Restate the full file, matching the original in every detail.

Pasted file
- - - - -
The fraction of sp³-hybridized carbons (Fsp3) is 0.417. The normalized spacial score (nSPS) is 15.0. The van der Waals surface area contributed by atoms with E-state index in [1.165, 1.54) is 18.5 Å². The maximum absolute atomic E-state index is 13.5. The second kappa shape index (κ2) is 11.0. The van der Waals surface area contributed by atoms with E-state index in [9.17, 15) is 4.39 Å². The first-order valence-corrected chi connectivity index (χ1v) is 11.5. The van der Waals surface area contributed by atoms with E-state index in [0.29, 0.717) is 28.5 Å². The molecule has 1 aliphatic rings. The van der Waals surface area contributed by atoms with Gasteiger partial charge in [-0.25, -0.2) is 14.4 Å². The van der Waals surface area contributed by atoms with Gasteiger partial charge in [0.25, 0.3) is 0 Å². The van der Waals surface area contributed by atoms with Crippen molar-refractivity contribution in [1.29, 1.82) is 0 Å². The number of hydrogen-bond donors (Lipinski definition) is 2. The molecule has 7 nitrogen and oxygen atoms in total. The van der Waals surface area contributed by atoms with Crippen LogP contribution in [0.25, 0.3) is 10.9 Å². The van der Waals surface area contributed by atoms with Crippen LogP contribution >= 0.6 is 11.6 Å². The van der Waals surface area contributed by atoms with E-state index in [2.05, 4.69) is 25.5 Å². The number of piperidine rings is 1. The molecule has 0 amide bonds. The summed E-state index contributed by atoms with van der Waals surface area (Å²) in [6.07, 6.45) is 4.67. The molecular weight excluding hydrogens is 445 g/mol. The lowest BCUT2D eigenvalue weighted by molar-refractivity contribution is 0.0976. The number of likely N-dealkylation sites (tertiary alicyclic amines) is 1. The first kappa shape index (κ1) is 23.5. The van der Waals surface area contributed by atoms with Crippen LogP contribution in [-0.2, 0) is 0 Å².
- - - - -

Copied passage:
The fraction of sp³-hybridized carbons (Fsp3) is 0.417. The normalized spacial score (nSPS) is 15.0. The van der Waals surface area contributed by atoms with E-state index in [1.165, 1.54) is 18.5 Å². The maximum absolute atomic E-state index is 13.5. The second kappa shape index (κ2) is 11.0. The van der Waals surface area contributed by atoms with E-state index in [9.17, 15) is 4.39 Å². The first-order valence-corrected chi connectivity index (χ1v) is 11.5. The van der Waals surface area contributed by atoms with E-state index in [0.29, 0.717) is 28.5 Å². The molecule has 1 aliphatic rings. The van der Waals surface area contributed by atoms with Gasteiger partial charge in [-0.25, -0.2) is 14.4 Å². The van der Waals surface area contributed by atoms with Gasteiger partial charge in [0.25, 0.3) is 0 Å². The van der Waals surface area contributed by atoms with Crippen molar-refractivity contribution in [1.29, 1.82) is 0 Å². The number of hydrogen-bond donors (Lipinski definition) is 2. The molecule has 7 nitrogen and oxygen atoms in total. The van der Waals surface area contributed by atoms with Crippen LogP contribution in [0.25, 0.3) is 10.9 Å². The van der Waals surface area contributed by atoms with Crippen LogP contribution >= 0.6 is 11.6 Å². The van der Waals surface area contributed by atoms with E-state index in [2.05, 4.69) is 25.5 Å². The number of piperidine rings is 1. The molecule has 0 amide bonds. The summed E-state index contributed by atoms with van der Waals surface area (Å²) in [6.07, 6.45) is 4.67. The molecular weight excluding hydrogens is 445 g/mol. The lowest BCUT2D eigenvalue weighted by molar-refractivity contribution is 0.0976. The number of likely N-dealkylation sites (tertiary alicyclic amines) is 1. The first kappa shape index (κ1) is 23.5. The van der Waals surface area contributed by atoms with Crippen LogP contribution in [-0.2, 0) is 0 Å².